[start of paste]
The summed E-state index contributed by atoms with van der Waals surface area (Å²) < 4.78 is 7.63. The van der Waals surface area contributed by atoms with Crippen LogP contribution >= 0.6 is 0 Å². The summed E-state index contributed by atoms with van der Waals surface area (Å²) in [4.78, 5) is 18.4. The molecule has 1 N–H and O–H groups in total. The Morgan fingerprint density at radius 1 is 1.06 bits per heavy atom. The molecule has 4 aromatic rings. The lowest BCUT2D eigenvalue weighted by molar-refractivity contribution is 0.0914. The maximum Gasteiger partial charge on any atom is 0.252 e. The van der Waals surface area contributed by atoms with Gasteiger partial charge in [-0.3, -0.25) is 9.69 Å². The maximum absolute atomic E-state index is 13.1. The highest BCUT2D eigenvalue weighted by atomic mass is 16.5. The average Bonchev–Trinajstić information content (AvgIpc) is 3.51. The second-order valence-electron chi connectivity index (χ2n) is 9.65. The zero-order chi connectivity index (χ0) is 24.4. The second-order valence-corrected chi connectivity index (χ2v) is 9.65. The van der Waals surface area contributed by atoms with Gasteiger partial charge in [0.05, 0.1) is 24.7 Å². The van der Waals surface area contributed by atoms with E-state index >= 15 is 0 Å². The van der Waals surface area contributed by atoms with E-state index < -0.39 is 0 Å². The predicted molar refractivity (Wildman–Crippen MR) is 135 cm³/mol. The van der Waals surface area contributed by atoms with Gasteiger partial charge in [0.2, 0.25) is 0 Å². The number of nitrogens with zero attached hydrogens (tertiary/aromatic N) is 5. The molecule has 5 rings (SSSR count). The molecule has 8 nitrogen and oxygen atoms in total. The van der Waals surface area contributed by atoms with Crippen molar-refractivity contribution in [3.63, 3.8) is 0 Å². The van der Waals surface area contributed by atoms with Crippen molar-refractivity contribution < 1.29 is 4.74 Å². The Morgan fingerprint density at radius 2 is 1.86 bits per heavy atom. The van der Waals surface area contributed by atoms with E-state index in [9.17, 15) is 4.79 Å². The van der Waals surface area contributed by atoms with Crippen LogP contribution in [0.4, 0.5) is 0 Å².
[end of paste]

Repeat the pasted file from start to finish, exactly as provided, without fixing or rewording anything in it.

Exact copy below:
The summed E-state index contributed by atoms with van der Waals surface area (Å²) < 4.78 is 7.63. The van der Waals surface area contributed by atoms with Crippen LogP contribution >= 0.6 is 0 Å². The summed E-state index contributed by atoms with van der Waals surface area (Å²) in [4.78, 5) is 18.4. The molecule has 1 N–H and O–H groups in total. The Morgan fingerprint density at radius 1 is 1.06 bits per heavy atom. The molecule has 4 aromatic rings. The lowest BCUT2D eigenvalue weighted by molar-refractivity contribution is 0.0914. The maximum Gasteiger partial charge on any atom is 0.252 e. The van der Waals surface area contributed by atoms with Gasteiger partial charge in [-0.3, -0.25) is 9.69 Å². The maximum absolute atomic E-state index is 13.1. The highest BCUT2D eigenvalue weighted by atomic mass is 16.5. The average Bonchev–Trinajstić information content (AvgIpc) is 3.51. The second-order valence-electron chi connectivity index (χ2n) is 9.65. The zero-order chi connectivity index (χ0) is 24.4. The second-order valence-corrected chi connectivity index (χ2v) is 9.65. The van der Waals surface area contributed by atoms with Gasteiger partial charge in [0.05, 0.1) is 24.7 Å². The van der Waals surface area contributed by atoms with E-state index >= 15 is 0 Å². The van der Waals surface area contributed by atoms with E-state index < -0.39 is 0 Å². The predicted molar refractivity (Wildman–Crippen MR) is 135 cm³/mol. The van der Waals surface area contributed by atoms with Gasteiger partial charge in [0.2, 0.25) is 0 Å². The number of nitrogens with zero attached hydrogens (tertiary/aromatic N) is 5. The molecule has 5 rings (SSSR count). The molecule has 8 nitrogen and oxygen atoms in total. The van der Waals surface area contributed by atoms with Crippen molar-refractivity contribution in [3.63, 3.8) is 0 Å². The van der Waals surface area contributed by atoms with Crippen molar-refractivity contribution < 1.29 is 4.74 Å². The Morgan fingerprint density at radius 2 is 1.86 bits per heavy atom. The van der Waals surface area contributed by atoms with E-state index in [9.17, 15) is 4.79 Å². The van der Waals surface area contributed by atoms with Crippen LogP contribution in [0.4, 0.5) is 0 Å².